Wednesday, May 10, 2006
PENSACOLA, Fla. -- In their quest to create the superwarrior of the future, some military researchers aren't focusing on the obvious body parts such as legs or biceps or hearts. They're looking at tongues.
By routing signals from helmet-mounted cameras, sonar and other equipment through the tongue to the brain, they hope to give elite troops superhuman senses similar to those of owls, snakes and fish.
Researchers at Florida's Institute for Human and Machine Cognition envision their work giving Army Rangers 360-degree unobstructed vision at night and allowing Navy SEALs to sense sonar in their heads while maintaining normal vision underwater -- turning science fiction into reality.
The device, known as the "Brain Port," was pioneered more than 30 years ago by Paul Bach-y-Rita, a University of Wisconsin neuroscientist. He began routing images from a camera through electrodes taped to people's backs and later discovered the tongue was a superior transmitter.
A narrow strip of red plastic connects the Brain Port to the tongue, where 144 microelectrodes transmit information through nerve fibers to the brain. Instead of holding and looking at compasses and bulky handheld sonar devices, the divers can process the information through their tongues, said Anil Raj, the project's lead scientist.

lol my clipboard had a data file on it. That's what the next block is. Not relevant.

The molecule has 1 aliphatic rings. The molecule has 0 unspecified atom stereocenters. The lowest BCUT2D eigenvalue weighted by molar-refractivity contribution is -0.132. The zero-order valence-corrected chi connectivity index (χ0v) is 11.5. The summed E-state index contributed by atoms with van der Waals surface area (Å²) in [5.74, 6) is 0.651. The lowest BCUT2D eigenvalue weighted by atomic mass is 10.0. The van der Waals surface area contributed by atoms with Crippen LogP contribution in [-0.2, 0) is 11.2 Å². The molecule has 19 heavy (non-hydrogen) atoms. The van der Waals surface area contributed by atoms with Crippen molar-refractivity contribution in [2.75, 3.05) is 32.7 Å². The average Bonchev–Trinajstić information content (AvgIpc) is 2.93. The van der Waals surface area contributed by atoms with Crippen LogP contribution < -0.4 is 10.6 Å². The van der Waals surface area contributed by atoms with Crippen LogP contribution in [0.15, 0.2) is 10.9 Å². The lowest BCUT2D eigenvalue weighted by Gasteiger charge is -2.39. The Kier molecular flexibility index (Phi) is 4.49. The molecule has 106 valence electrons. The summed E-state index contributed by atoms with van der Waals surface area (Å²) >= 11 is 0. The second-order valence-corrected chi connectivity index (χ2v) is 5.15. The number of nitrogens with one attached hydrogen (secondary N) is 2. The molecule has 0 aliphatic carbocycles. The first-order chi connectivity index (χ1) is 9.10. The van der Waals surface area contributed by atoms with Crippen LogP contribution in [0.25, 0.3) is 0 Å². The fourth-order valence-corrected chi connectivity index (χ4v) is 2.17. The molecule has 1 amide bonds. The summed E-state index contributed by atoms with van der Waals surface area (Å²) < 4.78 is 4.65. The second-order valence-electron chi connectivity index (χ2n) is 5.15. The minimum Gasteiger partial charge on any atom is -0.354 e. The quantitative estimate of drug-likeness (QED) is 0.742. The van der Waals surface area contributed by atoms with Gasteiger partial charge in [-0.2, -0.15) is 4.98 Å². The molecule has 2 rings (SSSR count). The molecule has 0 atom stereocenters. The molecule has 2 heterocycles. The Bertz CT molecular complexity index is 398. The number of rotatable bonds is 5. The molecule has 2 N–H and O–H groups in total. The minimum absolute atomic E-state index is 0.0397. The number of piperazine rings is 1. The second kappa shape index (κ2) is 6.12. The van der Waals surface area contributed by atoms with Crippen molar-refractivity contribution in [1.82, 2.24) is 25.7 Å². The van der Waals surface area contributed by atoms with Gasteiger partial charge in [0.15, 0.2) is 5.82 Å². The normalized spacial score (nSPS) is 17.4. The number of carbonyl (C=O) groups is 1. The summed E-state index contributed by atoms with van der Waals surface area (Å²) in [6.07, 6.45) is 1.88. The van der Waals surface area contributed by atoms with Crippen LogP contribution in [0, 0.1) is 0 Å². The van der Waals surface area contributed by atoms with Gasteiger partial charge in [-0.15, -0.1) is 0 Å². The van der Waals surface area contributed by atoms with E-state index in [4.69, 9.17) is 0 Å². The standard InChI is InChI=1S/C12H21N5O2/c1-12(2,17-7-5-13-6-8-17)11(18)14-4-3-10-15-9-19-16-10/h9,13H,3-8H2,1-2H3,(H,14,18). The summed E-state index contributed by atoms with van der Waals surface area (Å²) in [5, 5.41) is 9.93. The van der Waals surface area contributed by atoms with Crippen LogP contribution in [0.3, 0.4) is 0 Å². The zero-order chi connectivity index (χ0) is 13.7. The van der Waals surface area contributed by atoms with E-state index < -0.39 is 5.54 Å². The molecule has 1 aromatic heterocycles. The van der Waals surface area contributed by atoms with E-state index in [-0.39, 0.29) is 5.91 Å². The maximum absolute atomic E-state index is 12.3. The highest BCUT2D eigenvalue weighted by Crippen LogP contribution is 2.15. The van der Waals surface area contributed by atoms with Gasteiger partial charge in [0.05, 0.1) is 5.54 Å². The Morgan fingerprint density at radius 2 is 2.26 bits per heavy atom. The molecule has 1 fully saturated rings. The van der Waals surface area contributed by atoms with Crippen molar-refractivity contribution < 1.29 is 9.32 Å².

In testing, blind people found doorways, noticed people walking in front of them and caught balls.
Michael Zinszer, a longtime Navy diver and director of Florida State University's Underwater Crime Scene Investigation School, took part in testing using the tongue to transmit an electronic compass and an electronic depth sensor while in a swimming pool.
"You are feeling the outline of this image," he said. "I was in the pool, they were directing me to a very small object, and I was able to locate everything very easily."
Raj said the objective for the military is to keep Navy divers' hands and eyes free. "It will free up their eyes to do what those guys really want to, which is to look for those mines and see shapes that are coming out of the murk."
Sonar is the next step. A lot depends on technological developments to make sonar smaller -- handheld sonar is now about the size of a lunchbox.
"If they could get it small enough, it could be mounted on a helmet, then they could pan around on their heads and they could feel the sonar on their tongues with good registration to what they are seeing visually," Raj said.
The research at the Florida institute, the first to involve military uses of sensory augmentation, is funded by the Defense Department.
Researchers plan to officially demonstrate the system to Navy and Marine Corps divers this month. If the military screeners like what they see, it could be put on a "rapid response" to get in the hands of military users in the next three to six months.
Work on the infrared-tongue vision for Army Rangers is not as far along. But Raj said the potential usefulness of the night-vision technology is tremendous. It would allow soldiers to work in the dark without cumbersome night-vision goggles and to "see out the back of their heads," he said.
-- Associated Press